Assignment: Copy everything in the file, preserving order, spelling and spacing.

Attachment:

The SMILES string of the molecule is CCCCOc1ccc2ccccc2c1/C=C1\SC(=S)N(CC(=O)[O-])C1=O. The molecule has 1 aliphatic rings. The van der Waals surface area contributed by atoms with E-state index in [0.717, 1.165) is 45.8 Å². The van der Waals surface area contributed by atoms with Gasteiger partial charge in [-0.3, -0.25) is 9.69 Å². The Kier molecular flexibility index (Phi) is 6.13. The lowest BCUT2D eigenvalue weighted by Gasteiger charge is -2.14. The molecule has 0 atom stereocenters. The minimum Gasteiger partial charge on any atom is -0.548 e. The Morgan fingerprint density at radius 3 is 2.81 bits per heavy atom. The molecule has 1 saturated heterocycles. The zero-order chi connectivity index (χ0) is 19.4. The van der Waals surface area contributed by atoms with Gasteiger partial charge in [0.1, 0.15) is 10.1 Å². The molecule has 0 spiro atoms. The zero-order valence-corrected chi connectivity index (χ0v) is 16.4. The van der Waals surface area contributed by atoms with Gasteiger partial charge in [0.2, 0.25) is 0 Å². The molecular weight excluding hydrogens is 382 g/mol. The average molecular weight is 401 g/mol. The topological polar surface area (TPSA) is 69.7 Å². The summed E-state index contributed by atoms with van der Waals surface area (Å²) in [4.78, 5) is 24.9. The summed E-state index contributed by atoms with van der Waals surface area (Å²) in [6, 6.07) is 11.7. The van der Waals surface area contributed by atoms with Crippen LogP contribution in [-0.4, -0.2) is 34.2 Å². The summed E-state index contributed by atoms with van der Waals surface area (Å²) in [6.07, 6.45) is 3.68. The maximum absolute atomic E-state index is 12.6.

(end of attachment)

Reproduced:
The SMILES string of the molecule is CCCCOc1ccc2ccccc2c1/C=C1\SC(=S)N(CC(=O)[O-])C1=O. The molecule has 1 aliphatic rings. The van der Waals surface area contributed by atoms with E-state index in [0.717, 1.165) is 45.8 Å². The van der Waals surface area contributed by atoms with Gasteiger partial charge in [-0.3, -0.25) is 9.69 Å². The Kier molecular flexibility index (Phi) is 6.13. The lowest BCUT2D eigenvalue weighted by Gasteiger charge is -2.14. The molecule has 0 atom stereocenters. The minimum Gasteiger partial charge on any atom is -0.548 e. The Morgan fingerprint density at radius 3 is 2.81 bits per heavy atom. The molecule has 1 saturated heterocycles. The zero-order chi connectivity index (χ0) is 19.4. The van der Waals surface area contributed by atoms with Gasteiger partial charge in [0.1, 0.15) is 10.1 Å². The molecule has 0 spiro atoms. The zero-order valence-corrected chi connectivity index (χ0v) is 16.4. The van der Waals surface area contributed by atoms with Gasteiger partial charge in [0.2, 0.25) is 0 Å². The molecular weight excluding hydrogens is 382 g/mol. The average molecular weight is 401 g/mol. The topological polar surface area (TPSA) is 69.7 Å². The summed E-state index contributed by atoms with van der Waals surface area (Å²) in [4.78, 5) is 24.9. The summed E-state index contributed by atoms with van der Waals surface area (Å²) in [6, 6.07) is 11.7. The van der Waals surface area contributed by atoms with Crippen LogP contribution in [-0.4, -0.2) is 34.2 Å². The summed E-state index contributed by atoms with van der Waals surface area (Å²) in [6.07, 6.45) is 3.68. The maximum absolute atomic E-state index is 12.6.